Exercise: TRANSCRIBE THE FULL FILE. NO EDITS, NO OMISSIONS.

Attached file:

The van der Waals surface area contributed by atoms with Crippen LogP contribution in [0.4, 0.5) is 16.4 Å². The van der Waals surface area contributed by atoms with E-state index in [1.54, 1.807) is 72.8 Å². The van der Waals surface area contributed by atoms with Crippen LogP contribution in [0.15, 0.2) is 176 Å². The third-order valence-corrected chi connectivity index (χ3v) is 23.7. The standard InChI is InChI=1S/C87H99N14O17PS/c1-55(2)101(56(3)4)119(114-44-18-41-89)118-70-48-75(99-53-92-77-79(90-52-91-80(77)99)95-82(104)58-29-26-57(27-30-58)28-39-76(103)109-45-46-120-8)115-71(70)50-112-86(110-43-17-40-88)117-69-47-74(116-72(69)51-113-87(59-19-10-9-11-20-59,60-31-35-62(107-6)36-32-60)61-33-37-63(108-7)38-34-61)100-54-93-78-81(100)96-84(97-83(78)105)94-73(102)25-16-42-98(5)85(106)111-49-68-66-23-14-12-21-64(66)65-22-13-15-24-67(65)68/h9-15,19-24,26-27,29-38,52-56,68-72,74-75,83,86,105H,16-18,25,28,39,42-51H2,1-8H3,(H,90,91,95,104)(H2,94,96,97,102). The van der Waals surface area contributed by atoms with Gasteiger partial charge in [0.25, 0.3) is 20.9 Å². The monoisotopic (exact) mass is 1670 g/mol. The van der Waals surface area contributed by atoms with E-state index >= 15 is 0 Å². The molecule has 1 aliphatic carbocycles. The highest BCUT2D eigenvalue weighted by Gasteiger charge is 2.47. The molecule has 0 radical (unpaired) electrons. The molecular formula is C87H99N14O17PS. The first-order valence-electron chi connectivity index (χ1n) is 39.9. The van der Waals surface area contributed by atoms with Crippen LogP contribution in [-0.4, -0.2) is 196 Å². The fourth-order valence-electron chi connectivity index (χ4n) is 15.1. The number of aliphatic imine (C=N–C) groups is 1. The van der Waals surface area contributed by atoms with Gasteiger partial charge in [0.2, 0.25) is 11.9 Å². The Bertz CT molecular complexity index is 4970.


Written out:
The van der Waals surface area contributed by atoms with Crippen LogP contribution in [0.4, 0.5) is 16.4 Å². The van der Waals surface area contributed by atoms with E-state index in [1.54, 1.807) is 72.8 Å². The van der Waals surface area contributed by atoms with Crippen LogP contribution in [0.15, 0.2) is 176 Å². The third-order valence-corrected chi connectivity index (χ3v) is 23.7. The standard InChI is InChI=1S/C87H99N14O17PS/c1-55(2)101(56(3)4)119(114-44-18-41-89)118-70-48-75(99-53-92-77-79(90-52-91-80(77)99)95-82(104)58-29-26-57(27-30-58)28-39-76(103)109-45-46-120-8)115-71(70)50-112-86(110-43-17-40-88)117-69-47-74(116-72(69)51-113-87(59-19-10-9-11-20-59,60-31-35-62(107-6)36-32-60)61-33-37-63(108-7)38-34-61)100-54-93-78-81(100)96-84(97-83(78)105)94-73(102)25-16-42-98(5)85(106)111-49-68-66-23-14-12-21-64(66)65-22-13-15-24-67(65)68/h9-15,19-24,26-27,29-38,52-56,68-72,74-75,83,86,105H,16-18,25,28,39,42-51H2,1-8H3,(H,90,91,95,104)(H2,94,96,97,102). The van der Waals surface area contributed by atoms with Gasteiger partial charge in [0.25, 0.3) is 20.9 Å². The monoisotopic (exact) mass is 1670 g/mol. The van der Waals surface area contributed by atoms with E-state index >= 15 is 0 Å². The molecule has 1 aliphatic carbocycles. The highest BCUT2D eigenvalue weighted by Gasteiger charge is 2.47. The molecule has 0 radical (unpaired) electrons. The molecular formula is C87H99N14O17PS. The first-order valence-electron chi connectivity index (χ1n) is 39.9. The van der Waals surface area contributed by atoms with Crippen LogP contribution in [-0.4, -0.2) is 196 Å². The fourth-order valence-electron chi connectivity index (χ4n) is 15.1. The number of aliphatic imine (C=N–C) groups is 1. The van der Waals surface area contributed by atoms with Gasteiger partial charge in [0.2, 0.25) is 11.9 Å². The Bertz CT molecular complexity index is 4970.